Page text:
MANILA, PHILIPPINES — Should brands focus on brand purpose and authenticity or the rapid technological changes within the field? For Kristine Go, Unilever Nutrition South East Asia General Manager and the Asia Pacific Tambuli Awards’ Chief Marketing Officer of the Year, the two are not mutually exclusive. In fact, keeping up with the vast shifts in digital marketing is a function of having purpose and empathy for your consumer.
Go, who labels herself as a purposeful CMO, knows all about looking at the big picture and imparting impact beyond the metrics and the bottom line. She was then Global Marketing Manager in 2013, when Unilever’s 100-year-old brand, Lifebuoy, sparked a worldwide discussion on handwashing to prevent life-threatening diseases such as diarrhea and pneumonia through a touching short film, Gondappa.
They were later invited by then US President Obama to advocate for handwashing among children and helped prompt former UN Secretary-General Ban Ki-Moon to include regular handwashing in its sustainable development goals.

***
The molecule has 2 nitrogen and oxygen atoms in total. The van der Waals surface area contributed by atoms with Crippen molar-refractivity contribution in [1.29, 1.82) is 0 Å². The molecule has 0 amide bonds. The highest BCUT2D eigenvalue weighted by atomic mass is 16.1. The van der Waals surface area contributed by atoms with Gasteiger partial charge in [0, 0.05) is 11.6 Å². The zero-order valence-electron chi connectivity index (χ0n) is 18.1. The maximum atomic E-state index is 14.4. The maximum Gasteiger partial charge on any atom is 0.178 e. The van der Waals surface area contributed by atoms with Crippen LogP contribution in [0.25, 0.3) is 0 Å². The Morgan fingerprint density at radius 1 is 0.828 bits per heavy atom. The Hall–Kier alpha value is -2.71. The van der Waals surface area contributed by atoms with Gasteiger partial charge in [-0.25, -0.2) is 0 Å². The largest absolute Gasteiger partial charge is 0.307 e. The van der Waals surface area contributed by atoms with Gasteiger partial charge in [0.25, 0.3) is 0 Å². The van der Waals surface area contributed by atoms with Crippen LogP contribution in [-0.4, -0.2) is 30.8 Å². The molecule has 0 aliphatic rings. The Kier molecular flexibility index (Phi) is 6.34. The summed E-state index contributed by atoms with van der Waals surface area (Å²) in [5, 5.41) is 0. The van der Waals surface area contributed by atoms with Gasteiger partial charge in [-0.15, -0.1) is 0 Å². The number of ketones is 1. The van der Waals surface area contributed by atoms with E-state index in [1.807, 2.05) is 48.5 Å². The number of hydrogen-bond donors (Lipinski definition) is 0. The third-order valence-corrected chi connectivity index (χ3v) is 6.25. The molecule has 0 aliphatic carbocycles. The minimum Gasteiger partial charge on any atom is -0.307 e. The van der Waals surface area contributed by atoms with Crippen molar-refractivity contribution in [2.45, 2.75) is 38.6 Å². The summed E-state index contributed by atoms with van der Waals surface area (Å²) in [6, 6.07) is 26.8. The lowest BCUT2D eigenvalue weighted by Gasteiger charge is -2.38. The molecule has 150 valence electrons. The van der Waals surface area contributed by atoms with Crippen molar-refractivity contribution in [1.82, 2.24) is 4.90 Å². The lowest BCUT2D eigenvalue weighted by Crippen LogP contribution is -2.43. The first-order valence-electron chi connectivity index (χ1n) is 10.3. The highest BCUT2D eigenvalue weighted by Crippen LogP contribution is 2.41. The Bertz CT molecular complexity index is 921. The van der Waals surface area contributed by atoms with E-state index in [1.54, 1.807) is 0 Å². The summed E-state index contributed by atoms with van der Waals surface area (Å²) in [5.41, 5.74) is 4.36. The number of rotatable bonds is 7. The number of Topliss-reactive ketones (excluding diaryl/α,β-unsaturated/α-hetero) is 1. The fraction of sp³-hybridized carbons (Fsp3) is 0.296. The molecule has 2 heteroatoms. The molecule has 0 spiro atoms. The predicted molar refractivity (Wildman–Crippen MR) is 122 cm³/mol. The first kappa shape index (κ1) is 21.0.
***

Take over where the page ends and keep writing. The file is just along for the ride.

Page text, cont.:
Go brings an empathic and purposeful view to Unilever’s award-winning campaigns that merge logic and magic. On local shores, she achieved this again with the launch of Selecta’s Happinas campaign, a nationwide challenge that encouraged consumers to take part in starting a chain effect of kindness through sharing tubs of ice cream with loved ones amid the trying time of the pandemic.
The CMO shares that the award-winning success of Selecta’s Happinas campaign in partnership with Grab and 7-Eleven was further magnified by the fact that the business had struggled at the height of Covid-19 in 2020. “I wanted something to spark joy. So I told them, ‘What if we were to take into consideration the effects of the pandemic?’ With people being stuck at home, people losing their jobs, because some people just couldn’t work like flight attendants, comedians, or artists. It was very hard for them to work because their work is dependent on people coming to a certain venue. And that wasn’t really possible. And there were a lot of people who got hit by mental health issues because they were alone. So when you bring all of that together, it just clicked. We said, ‘What if we could promote happiness through ice cream by using delivery riders as a conduit?’”